In addition to depicting the anatomic course of the IAN and LN, the results obtained in this review demonstrated the utility of MRI in assessing the positional relationship between the IAN and MTM. Regarding the reliability of the assessment of the positional relationship, numerous reports comparing PAN or CBCT with MRI or fused CBCT-MRI images were evaluated. In general, MR imaging using T1 weighted volumetric interpolated breath-hold examination (VIBE) sequence with fat saturation [43], standard investigation MR protocols of the jaw region [44], or blackbone MRI sequences modified specifically for this purpose [26] offered similar results compared with CBCT and was even superior in cases where the MC could not be accurately visualized on CBCT. Compared to PAN, MRI using 3D turbo spin echo (TSE) and 3D constructive interference in steady-state (CISS) sequence provided the same information, with the added advantage of providing three-dimensional information of the region of interest without radiation exposure [45]. In general, it can be concluded that different MRI protocols of the included studies, with their respective advantages and disadvantages, are suitable for determining the relative position of the MTM to the IAN and provide superior visualization of the mandibular canal compared with CBCT. Using CBCT, it is only possible to indirectly visualize the location of the IAN via its cortical bone boundaries, which can be problematic as the MC is difficult or impossible to delineate in CBCT in approximately 20–40% of cases due to low or absent corticalization [46]. In CBCT, an apparent underestimation of the shape and volume of the neurovascular bundle of 1.5 to 5 mm thickness can be observed, thus the use of MRI can contribute significantly to a safer surgical approach [47]. In addition to the now qualitatively and quantitatively good and radiation-free visualization capabilities of bone tissue, the internal structure and microarchitecture of bone could also be assessed preoperatively, providing a new option for preoperative evaluation of the bone quality and allowing the selection of the most appropriate treatment option [48]. MRI scans also enable added diagnostic value compared to CBCT and CT due to their superior soft tissue contrast [26]. Thereby, oral mucosa or gingiva, neurovascular structures such as the IAN or LN in particular, or the dental pulp can be depicted directly [49, 50]. Compared with CBCT or MR imaging alone, the use of fused CBCT/MRI images could offer advantages in preoperative radiographic position assessment in borderline cases that are difficult to evaluate (Fig. 4). This might be especially relevant for borderline cases in which CBCT did not show the continuous osseous boundaries of the MC, while MRI nevertheless revealed a non-contact situation between the roots of the MTM and the IAN [26].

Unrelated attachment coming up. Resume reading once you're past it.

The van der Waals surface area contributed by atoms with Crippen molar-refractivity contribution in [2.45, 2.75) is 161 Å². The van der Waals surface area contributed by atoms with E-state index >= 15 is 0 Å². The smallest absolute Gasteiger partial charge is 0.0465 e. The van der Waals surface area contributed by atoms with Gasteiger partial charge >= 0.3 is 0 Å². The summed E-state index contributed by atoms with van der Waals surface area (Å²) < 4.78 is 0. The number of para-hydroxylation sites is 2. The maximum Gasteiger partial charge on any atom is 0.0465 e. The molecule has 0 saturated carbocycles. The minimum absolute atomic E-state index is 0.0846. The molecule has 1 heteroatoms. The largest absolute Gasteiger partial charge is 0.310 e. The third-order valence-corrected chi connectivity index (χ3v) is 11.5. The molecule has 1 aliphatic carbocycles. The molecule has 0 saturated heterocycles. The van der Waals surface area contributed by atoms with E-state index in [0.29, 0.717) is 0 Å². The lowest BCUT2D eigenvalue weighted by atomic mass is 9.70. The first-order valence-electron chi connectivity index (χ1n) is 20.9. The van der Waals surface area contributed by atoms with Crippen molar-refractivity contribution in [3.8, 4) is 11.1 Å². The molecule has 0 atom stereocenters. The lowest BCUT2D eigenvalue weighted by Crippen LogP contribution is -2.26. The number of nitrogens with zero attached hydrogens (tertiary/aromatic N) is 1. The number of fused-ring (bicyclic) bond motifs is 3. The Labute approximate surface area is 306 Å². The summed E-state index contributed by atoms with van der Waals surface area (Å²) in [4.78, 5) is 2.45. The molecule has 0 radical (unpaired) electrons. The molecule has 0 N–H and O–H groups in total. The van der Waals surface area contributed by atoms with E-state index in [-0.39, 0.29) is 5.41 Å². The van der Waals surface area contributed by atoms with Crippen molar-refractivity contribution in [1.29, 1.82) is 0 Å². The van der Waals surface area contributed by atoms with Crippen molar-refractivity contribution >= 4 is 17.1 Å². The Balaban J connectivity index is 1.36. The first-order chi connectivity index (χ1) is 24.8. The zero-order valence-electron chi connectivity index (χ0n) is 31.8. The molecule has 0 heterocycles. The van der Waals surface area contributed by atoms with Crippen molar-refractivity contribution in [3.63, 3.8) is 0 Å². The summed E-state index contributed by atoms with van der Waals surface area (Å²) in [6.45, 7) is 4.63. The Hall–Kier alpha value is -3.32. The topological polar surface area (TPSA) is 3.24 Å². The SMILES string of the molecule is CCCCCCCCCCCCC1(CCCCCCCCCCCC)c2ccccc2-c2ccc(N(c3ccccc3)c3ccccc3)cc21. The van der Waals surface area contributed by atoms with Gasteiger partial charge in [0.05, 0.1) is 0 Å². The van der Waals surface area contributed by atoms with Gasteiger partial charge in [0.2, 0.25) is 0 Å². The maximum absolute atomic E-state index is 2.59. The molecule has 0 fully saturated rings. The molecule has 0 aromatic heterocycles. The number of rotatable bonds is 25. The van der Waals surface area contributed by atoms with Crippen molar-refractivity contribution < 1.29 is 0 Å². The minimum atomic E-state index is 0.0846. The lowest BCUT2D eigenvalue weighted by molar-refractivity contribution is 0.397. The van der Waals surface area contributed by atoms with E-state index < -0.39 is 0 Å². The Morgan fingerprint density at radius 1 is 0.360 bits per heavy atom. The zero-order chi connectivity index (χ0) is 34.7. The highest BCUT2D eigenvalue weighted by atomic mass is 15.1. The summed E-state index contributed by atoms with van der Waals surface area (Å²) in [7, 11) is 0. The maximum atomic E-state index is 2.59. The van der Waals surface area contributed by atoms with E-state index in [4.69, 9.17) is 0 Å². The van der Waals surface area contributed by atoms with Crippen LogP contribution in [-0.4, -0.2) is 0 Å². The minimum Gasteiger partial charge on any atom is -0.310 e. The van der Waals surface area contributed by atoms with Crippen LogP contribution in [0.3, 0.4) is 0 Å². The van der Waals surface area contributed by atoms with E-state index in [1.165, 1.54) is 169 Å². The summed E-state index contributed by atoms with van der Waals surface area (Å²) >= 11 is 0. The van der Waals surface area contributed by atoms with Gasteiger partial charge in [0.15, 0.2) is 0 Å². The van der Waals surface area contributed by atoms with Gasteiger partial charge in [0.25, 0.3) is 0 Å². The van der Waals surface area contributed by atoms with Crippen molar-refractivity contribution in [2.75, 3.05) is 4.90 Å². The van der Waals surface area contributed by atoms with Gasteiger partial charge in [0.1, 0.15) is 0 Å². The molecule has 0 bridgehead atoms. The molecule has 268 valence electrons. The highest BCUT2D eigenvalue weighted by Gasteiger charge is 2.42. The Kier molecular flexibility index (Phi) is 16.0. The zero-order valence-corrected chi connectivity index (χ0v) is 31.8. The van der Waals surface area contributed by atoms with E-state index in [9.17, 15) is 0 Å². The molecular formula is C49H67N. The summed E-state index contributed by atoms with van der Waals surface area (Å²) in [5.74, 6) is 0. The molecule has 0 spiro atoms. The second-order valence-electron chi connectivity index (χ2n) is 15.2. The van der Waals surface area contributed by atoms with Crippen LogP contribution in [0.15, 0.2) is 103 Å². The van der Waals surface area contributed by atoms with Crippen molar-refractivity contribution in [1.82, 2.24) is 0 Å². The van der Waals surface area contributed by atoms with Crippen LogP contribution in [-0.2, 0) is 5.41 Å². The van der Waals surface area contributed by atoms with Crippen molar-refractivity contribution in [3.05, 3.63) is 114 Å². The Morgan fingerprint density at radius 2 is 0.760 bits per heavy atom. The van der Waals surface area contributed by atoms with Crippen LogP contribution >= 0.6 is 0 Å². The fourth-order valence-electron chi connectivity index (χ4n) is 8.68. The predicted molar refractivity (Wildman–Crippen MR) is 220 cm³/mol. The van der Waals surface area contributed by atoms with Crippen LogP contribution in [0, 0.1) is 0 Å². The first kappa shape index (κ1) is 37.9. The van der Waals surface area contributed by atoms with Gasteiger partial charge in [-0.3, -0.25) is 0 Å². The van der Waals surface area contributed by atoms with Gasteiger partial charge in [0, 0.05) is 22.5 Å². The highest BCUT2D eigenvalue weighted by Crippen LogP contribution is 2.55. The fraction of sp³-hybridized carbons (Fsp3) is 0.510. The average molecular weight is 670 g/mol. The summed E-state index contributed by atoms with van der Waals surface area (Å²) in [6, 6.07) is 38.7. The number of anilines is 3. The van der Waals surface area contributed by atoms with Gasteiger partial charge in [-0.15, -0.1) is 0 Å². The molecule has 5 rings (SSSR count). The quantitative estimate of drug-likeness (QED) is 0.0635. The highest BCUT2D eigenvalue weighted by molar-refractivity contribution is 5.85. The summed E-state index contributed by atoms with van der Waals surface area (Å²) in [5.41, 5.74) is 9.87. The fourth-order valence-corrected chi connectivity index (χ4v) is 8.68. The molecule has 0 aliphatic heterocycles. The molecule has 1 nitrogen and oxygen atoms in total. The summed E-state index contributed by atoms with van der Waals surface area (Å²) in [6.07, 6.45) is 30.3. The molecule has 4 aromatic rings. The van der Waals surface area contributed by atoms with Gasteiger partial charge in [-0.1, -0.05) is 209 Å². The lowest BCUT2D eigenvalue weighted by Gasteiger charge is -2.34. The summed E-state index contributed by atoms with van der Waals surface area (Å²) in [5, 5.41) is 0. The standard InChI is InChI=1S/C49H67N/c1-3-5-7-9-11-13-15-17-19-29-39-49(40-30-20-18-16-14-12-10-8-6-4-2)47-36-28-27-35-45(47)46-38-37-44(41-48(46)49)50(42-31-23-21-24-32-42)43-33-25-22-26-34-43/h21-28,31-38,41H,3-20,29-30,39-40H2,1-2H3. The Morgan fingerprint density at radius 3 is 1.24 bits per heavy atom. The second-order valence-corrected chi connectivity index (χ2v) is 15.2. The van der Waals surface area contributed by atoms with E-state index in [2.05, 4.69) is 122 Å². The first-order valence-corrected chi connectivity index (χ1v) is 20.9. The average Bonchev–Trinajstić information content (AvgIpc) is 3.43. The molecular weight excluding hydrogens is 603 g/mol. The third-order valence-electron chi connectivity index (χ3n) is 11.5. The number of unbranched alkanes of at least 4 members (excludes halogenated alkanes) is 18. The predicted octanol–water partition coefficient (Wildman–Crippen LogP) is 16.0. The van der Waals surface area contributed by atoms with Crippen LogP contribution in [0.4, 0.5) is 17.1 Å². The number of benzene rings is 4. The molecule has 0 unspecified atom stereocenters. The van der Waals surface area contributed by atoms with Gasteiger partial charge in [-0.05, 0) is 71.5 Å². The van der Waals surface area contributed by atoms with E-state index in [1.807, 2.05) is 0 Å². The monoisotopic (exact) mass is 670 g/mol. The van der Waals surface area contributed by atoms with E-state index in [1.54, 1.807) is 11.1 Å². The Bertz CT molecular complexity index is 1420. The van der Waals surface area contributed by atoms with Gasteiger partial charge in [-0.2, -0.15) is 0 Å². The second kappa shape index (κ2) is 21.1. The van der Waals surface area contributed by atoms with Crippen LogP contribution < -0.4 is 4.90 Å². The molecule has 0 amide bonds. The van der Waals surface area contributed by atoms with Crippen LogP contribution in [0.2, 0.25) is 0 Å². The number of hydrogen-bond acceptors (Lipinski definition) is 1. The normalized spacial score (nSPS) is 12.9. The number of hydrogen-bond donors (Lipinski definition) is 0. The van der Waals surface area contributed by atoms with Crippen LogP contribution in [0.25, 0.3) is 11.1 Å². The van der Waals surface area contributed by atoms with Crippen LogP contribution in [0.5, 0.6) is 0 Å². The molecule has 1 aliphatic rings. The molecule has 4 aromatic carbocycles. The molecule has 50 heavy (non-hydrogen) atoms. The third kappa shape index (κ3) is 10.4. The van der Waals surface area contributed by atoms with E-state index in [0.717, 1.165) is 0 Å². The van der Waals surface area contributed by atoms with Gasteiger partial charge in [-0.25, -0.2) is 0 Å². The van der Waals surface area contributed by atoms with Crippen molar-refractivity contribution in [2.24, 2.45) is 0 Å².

Fig. 4
figure 4

a CBCT, b MRI, and c fused CBCT/MRI imaging of the positional relationship between the mandibular canal, respectively, inferior alveolar nerve and the mandibular third molar. This figure displays the advantages and disadvantages of each imaging modality and their respective limitations. Depending on the imaging modality, relevant information is provided, such as direct visualization of the inferior alveolar nerve (b) or only the osseous boundaries of the MC (a). In addition, an inflammatory process most consistent with a follicular cyst is also visualized